Analysis: U.S. has poor record in workers' rights among major developed economies
Updated 21:59, 05-Jun-2021

There are systematic violations of rights in the U.S., which has a poor record among major developed countries, according to a 2020 survey by the International Trade Union Congress.

There are as many as 22,000 clothing sweatshops in the United States, where workers' wages and related benefits are far below the statutory standards, and there is no corresponding pay for working long hours or overtime, according to data from the U.S. Department of Labor.

Forced labor

According to estimates by the U.S. Department of State, there are between 50,000 and 100,000 people trafficked from abroad to engage in forced labor in the U.S. each year.

The website of the University of Denver disclosed that there are currently at least 500,000 people living under modern slavery and forced labor in the United States.

The U.S. National Human Trafficking Hotline receives approximately 6,000 complaints of sexual exploitation each year (accounting for 95 percent of national criminal cases), of which 66 percent are child victims, the Australian Global Slavery Index website disclosed. 

Online sex information transactions reached more than 9,000 times in 2018, with a transaction value of $2.5 billion, it added.

Although the 13th Amendment to the U.S. Constitution abolished slavery, it allows prisons to force prisoners to work.

At the same time, the U.S. is home to the world's largest number of prisoners, with roughly 2.12 million behind bars in 2020, Statista data showed. Besides, prisoners' families must also pay for video calls. 

The U.S. "Reward for Justice" anti-terrorism program violated human rights, according to a joint statement issued by UN human rights experts, including Alena Douhan, the United Nations special rapporteur on the negative impact of unilateral coercive measures on the enjoyment of human rights.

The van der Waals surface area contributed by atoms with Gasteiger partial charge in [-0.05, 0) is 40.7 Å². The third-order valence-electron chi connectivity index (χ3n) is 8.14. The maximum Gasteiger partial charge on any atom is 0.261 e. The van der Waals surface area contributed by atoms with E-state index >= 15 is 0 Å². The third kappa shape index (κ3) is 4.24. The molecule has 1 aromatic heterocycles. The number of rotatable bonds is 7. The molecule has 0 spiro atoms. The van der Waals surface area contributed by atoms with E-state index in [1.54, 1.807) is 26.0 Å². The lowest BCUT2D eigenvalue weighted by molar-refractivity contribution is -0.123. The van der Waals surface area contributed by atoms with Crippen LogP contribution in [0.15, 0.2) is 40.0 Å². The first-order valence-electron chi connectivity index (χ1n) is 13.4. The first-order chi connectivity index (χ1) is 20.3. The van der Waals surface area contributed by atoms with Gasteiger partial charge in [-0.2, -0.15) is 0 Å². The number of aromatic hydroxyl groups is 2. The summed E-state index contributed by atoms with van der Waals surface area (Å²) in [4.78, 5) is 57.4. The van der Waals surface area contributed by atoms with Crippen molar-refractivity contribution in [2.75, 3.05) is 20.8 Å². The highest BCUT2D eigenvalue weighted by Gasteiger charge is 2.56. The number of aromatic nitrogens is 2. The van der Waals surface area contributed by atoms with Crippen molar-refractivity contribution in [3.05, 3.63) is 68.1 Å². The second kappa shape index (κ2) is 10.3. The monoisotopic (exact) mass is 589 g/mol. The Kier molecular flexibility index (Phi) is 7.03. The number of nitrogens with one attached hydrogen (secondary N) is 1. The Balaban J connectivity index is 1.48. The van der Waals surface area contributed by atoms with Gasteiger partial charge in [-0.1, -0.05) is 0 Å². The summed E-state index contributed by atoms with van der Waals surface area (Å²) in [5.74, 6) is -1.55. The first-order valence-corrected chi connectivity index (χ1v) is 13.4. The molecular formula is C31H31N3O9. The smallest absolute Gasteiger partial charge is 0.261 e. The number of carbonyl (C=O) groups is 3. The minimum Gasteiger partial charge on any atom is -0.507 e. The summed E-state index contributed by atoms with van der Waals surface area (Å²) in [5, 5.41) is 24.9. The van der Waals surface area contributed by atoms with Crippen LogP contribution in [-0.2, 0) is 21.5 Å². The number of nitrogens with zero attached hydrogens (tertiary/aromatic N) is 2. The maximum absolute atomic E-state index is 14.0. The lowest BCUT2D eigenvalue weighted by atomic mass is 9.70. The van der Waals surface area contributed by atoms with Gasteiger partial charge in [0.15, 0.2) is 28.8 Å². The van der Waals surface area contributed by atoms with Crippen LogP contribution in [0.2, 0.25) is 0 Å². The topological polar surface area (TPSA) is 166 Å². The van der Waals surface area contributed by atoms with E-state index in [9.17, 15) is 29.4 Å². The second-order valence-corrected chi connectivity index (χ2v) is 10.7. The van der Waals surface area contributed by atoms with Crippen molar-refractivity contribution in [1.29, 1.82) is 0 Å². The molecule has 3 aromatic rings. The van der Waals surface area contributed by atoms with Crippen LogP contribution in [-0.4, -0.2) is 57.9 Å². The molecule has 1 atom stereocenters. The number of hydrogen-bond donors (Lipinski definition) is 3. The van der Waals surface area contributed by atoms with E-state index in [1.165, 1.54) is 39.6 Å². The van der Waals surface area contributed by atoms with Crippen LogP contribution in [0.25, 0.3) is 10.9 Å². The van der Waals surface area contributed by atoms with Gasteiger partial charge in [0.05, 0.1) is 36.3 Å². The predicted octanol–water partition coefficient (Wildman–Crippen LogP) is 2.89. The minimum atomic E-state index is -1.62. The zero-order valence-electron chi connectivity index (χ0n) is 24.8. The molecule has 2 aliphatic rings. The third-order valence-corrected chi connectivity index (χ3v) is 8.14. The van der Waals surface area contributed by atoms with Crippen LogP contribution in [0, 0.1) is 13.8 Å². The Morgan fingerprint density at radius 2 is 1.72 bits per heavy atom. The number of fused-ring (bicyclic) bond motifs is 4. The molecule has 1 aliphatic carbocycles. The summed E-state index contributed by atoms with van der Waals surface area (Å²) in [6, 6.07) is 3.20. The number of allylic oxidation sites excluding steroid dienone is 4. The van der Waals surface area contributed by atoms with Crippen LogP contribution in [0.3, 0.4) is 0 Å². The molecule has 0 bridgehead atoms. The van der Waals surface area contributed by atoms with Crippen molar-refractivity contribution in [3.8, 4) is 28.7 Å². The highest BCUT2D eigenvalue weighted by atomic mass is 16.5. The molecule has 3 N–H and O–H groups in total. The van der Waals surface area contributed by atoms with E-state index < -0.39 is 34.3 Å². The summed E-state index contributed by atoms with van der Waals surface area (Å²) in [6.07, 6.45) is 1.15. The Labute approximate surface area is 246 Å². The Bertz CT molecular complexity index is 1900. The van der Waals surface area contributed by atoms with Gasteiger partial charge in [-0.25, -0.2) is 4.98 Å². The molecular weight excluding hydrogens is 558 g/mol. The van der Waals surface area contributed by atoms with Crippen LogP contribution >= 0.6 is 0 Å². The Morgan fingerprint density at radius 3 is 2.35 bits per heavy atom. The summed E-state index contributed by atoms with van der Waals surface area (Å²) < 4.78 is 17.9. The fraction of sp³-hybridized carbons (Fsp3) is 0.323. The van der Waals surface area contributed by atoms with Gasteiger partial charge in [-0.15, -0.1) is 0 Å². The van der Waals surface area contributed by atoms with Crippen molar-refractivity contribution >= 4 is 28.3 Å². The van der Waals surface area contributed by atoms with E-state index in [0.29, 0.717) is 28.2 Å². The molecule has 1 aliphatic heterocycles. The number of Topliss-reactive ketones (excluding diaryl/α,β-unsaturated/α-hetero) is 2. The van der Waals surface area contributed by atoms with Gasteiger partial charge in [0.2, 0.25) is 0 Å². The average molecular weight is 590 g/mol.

"Many of the people targeted by the Rewards for Justice program have had their due process rights denied," said Douhan. "Those rights entail the presumption of innocence and fair trial, and the United States is obliged by international law to respect them."

Child labor

The United States remains the only country in the world that has not ratified the United Nations Convention on the Rights of the Child and child labor is still a widespread problem residing in the world's largest economy.

The U.S. ratified the Worst Forms of Child Labor Convention in 1999, which was adopted by the International Labour Organization (ILO) in the same year as ILO Convention No. 182. 

However, the Fair Labor Standard Act enacted by the U.S. decades ago allows people aged 16 and older to engage in agriculture.

According to a report by the U.S. Government Accountability Office in November 2018, 5.5 percent of child workers sustained disproportionately heavy work on farms, and half of the fatalities worked in agriculture. 

From 2003 to 2016, 237 minors died in agricultural mishaps, four times as many as in other industries.

During the 103rd Session of the International Labor Conference in 2014, the Committee on the Application of Standards (CAS) listed the U.S. violation of ILO Convention No. 182 as one of the major country-specific cases for review. 

This is the most severe review form over a country's violation of labor conventions among the conventional monitoring methods of international labor standards.

Workplace discrimination

People of color face serious unemployment threats and employment discrimination in the U.S., and the unemployment rate of African Americans is twice as high as that of whites.

A 2019 report by the U.S. Department of Homeland Security showed that as many as 900 immigrants were detained at a Customs and Border Protection facility in El Paso, Texas, which has a maximum capacity of 125 detainees.

During the COVID-19 pandemic, the unemployment rate of African Americans and Hispanics in the country hit a record high, and even less than half of African American adults had jobs.

Poor coronavirus response

The Washington Post reported that shop assistants were required not to wear personal protective equipment at the outset of the pandemic so as not to "scare customers" and cause panic.

Some retail workers were the target of retaliation and forced to leave after calling for store closures to prevent employees from contracting the virus, according to the newspaper.

The U.S. government's poor coronavirus response also led to employees having to work in densely occupied workplaces, such as meat processing plants, increasing the risks related to the spread of the novel coronavirus.

From March to September 2020, at least 42,534 meatpacking workers tested positive for COVID-19 in 494 meat plants, an average of 104 infections per 100,000 people, said the same publication.

Search Trends